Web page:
Immigration and Farm Labor: Policy Options and Consequences

by Philip R. Martin
in American Journal of Agrictultural Economics, Volume 95 (2013), 470-475

Abstract:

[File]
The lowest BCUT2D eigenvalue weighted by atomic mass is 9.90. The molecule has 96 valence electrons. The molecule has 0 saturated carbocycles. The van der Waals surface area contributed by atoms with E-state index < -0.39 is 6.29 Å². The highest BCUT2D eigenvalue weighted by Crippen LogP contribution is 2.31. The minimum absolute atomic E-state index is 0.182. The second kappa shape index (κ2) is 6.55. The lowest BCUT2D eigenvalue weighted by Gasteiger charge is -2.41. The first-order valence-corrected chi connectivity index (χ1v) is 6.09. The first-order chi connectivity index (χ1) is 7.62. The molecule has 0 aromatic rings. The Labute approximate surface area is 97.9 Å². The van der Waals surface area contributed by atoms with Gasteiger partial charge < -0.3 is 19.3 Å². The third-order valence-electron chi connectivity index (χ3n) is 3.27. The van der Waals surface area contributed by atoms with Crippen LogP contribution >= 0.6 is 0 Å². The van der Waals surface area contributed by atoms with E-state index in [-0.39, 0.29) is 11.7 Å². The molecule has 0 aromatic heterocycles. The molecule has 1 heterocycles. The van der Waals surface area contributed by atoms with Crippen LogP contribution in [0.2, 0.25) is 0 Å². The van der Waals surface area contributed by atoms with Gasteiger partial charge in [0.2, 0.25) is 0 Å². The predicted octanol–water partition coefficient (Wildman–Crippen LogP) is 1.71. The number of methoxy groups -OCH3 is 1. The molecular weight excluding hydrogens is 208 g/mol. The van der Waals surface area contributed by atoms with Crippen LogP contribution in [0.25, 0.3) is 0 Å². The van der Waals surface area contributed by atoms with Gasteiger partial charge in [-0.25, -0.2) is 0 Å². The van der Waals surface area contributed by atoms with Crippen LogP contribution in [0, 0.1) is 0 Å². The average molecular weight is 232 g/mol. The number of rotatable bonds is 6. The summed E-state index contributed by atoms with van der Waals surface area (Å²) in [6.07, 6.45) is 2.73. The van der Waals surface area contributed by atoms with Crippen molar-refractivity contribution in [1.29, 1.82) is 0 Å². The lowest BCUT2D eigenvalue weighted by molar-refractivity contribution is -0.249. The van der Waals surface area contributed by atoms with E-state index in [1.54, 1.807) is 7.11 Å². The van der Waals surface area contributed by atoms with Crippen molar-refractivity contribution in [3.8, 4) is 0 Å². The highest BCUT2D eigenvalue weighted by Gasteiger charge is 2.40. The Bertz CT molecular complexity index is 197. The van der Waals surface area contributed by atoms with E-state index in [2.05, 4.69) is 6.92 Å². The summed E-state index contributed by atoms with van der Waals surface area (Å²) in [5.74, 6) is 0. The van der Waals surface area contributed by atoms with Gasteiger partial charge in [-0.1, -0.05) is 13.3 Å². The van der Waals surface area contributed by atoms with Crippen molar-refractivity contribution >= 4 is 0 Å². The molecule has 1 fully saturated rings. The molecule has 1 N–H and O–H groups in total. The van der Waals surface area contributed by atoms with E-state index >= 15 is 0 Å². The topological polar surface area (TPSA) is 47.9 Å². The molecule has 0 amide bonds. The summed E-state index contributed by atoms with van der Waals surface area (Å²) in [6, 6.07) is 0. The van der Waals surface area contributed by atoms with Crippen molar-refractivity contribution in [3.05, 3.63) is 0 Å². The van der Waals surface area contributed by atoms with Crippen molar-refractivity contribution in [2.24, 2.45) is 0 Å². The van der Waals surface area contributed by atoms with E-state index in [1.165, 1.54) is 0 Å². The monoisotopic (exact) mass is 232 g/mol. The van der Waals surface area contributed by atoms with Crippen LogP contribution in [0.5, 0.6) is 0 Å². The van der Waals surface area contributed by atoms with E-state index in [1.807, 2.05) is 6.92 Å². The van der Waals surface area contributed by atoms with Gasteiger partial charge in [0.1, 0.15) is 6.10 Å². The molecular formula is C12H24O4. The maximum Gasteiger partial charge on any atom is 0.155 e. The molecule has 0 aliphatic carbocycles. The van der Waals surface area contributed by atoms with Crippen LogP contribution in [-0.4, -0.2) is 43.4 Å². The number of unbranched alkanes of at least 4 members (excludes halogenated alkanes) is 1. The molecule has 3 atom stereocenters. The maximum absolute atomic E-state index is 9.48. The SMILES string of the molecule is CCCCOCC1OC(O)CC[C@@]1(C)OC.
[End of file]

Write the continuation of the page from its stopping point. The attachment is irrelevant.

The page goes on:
US farms employ 2.4 million hired workers sometime during a typical year, over half of whom are unauthorized. Hired farm labor is concentrated by commodity, geography, and size of farm. While all producers face risks due to immigration enforcement, large producers of labor-intensive crops in California, Florida, Texas, and Washington are most vulnerable to increased labor costs. The four major immigration policy options would increase enforcement against illegal migration. The status quo of more I-9 audits and state and local laws encourages risk avoidance, including farmers turning to labor contractors and other intermediaries to obtain workers so that liability for violations rests with these middlemen. An enforcement-only approach that requires all employers to use EVerify to check new hires may result in the circulation of unauthorized workers between employers. Stepped-up enforcement combined with easier access to guest workers should increase the share of farm jobs filled by legal foreign workers from less than 10 percent today. Finally, comprehensive immigration reforms that include more enforcement and legalization could accelerate the exodus of current workers from the farm work force and may increase the employment of guest worker.

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